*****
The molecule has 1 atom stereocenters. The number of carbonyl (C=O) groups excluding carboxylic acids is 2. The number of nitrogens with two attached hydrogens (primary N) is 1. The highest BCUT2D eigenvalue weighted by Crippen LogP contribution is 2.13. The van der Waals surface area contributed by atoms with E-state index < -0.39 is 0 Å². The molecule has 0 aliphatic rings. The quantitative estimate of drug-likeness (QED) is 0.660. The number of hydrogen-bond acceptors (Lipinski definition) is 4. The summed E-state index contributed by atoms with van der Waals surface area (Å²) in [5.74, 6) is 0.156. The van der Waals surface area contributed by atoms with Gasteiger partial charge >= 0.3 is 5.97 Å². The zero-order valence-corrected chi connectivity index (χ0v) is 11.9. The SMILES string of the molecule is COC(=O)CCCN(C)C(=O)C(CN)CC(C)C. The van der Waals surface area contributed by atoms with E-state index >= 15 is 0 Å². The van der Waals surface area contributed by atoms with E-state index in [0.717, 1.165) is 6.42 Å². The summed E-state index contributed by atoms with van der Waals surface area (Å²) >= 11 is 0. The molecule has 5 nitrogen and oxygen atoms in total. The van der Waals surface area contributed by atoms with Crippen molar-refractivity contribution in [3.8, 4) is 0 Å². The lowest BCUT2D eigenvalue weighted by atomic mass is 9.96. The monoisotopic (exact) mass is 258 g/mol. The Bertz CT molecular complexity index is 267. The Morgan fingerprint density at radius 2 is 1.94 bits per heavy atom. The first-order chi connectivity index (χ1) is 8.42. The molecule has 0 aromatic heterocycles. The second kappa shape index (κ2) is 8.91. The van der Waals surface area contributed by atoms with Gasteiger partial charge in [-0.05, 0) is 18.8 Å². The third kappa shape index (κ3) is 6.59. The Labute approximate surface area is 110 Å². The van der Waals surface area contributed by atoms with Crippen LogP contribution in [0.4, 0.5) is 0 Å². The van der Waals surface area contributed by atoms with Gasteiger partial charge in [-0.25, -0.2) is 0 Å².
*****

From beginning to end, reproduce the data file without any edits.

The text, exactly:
The molecule has 1 atom stereocenters. The number of carbonyl (C=O) groups excluding carboxylic acids is 2. The number of nitrogens with two attached hydrogens (primary N) is 1. The highest BCUT2D eigenvalue weighted by Crippen LogP contribution is 2.13. The van der Waals surface area contributed by atoms with E-state index < -0.39 is 0 Å². The molecule has 0 aliphatic rings. The quantitative estimate of drug-likeness (QED) is 0.660. The number of hydrogen-bond acceptors (Lipinski definition) is 4. The summed E-state index contributed by atoms with van der Waals surface area (Å²) in [5.74, 6) is 0.156. The van der Waals surface area contributed by atoms with Gasteiger partial charge >= 0.3 is 5.97 Å². The zero-order valence-corrected chi connectivity index (χ0v) is 11.9. The SMILES string of the molecule is COC(=O)CCCN(C)C(=O)C(CN)CC(C)C. The van der Waals surface area contributed by atoms with E-state index >= 15 is 0 Å². The van der Waals surface area contributed by atoms with E-state index in [0.717, 1.165) is 6.42 Å². The summed E-state index contributed by atoms with van der Waals surface area (Å²) >= 11 is 0. The molecule has 5 nitrogen and oxygen atoms in total. The van der Waals surface area contributed by atoms with Crippen molar-refractivity contribution in [3.8, 4) is 0 Å². The lowest BCUT2D eigenvalue weighted by atomic mass is 9.96. The monoisotopic (exact) mass is 258 g/mol. The Bertz CT molecular complexity index is 267. The Morgan fingerprint density at radius 2 is 1.94 bits per heavy atom. The first-order chi connectivity index (χ1) is 8.42. The molecule has 0 aromatic heterocycles. The second kappa shape index (κ2) is 8.91. The van der Waals surface area contributed by atoms with Gasteiger partial charge in [-0.05, 0) is 18.8 Å². The third kappa shape index (κ3) is 6.59. The Labute approximate surface area is 110 Å². The van der Waals surface area contributed by atoms with Crippen LogP contribution in [0.4, 0.5) is 0 Å². The van der Waals surface area contributed by atoms with Gasteiger partial charge in [-0.25, -0.2) is 0 Å².